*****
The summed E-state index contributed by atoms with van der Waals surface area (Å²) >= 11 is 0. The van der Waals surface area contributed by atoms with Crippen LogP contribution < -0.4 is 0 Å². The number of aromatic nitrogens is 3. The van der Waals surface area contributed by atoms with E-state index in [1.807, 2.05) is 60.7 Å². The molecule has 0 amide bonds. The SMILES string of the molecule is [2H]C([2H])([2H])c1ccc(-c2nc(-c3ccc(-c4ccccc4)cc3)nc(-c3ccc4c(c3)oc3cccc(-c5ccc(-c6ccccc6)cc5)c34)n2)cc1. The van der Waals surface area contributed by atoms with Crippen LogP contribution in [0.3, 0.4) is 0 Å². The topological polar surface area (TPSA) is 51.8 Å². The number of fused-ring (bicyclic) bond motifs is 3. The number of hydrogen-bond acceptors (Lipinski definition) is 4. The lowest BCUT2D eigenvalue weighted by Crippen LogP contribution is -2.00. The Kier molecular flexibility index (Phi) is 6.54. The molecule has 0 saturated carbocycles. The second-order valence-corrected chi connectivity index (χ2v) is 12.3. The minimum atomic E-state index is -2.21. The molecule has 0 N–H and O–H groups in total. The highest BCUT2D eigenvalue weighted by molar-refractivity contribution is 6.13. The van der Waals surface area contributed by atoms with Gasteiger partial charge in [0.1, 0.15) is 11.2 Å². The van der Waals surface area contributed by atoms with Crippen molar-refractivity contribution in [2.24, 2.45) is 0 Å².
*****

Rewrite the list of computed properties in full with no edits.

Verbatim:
The summed E-state index contributed by atoms with van der Waals surface area (Å²) >= 11 is 0. The van der Waals surface area contributed by atoms with Crippen LogP contribution < -0.4 is 0 Å². The number of aromatic nitrogens is 3. The van der Waals surface area contributed by atoms with E-state index in [1.807, 2.05) is 60.7 Å². The molecule has 0 amide bonds. The SMILES string of the molecule is [2H]C([2H])([2H])c1ccc(-c2nc(-c3ccc(-c4ccccc4)cc3)nc(-c3ccc4c(c3)oc3cccc(-c5ccc(-c6ccccc6)cc5)c34)n2)cc1. The van der Waals surface area contributed by atoms with Crippen LogP contribution in [0.3, 0.4) is 0 Å². The topological polar surface area (TPSA) is 51.8 Å². The number of fused-ring (bicyclic) bond motifs is 3. The number of hydrogen-bond acceptors (Lipinski definition) is 4. The lowest BCUT2D eigenvalue weighted by Crippen LogP contribution is -2.00. The Kier molecular flexibility index (Phi) is 6.54. The molecule has 0 saturated carbocycles. The second-order valence-corrected chi connectivity index (χ2v) is 12.3. The minimum atomic E-state index is -2.21. The molecule has 0 N–H and O–H groups in total. The highest BCUT2D eigenvalue weighted by molar-refractivity contribution is 6.13. The van der Waals surface area contributed by atoms with Gasteiger partial charge in [0.1, 0.15) is 11.2 Å². The van der Waals surface area contributed by atoms with Crippen molar-refractivity contribution in [2.24, 2.45) is 0 Å².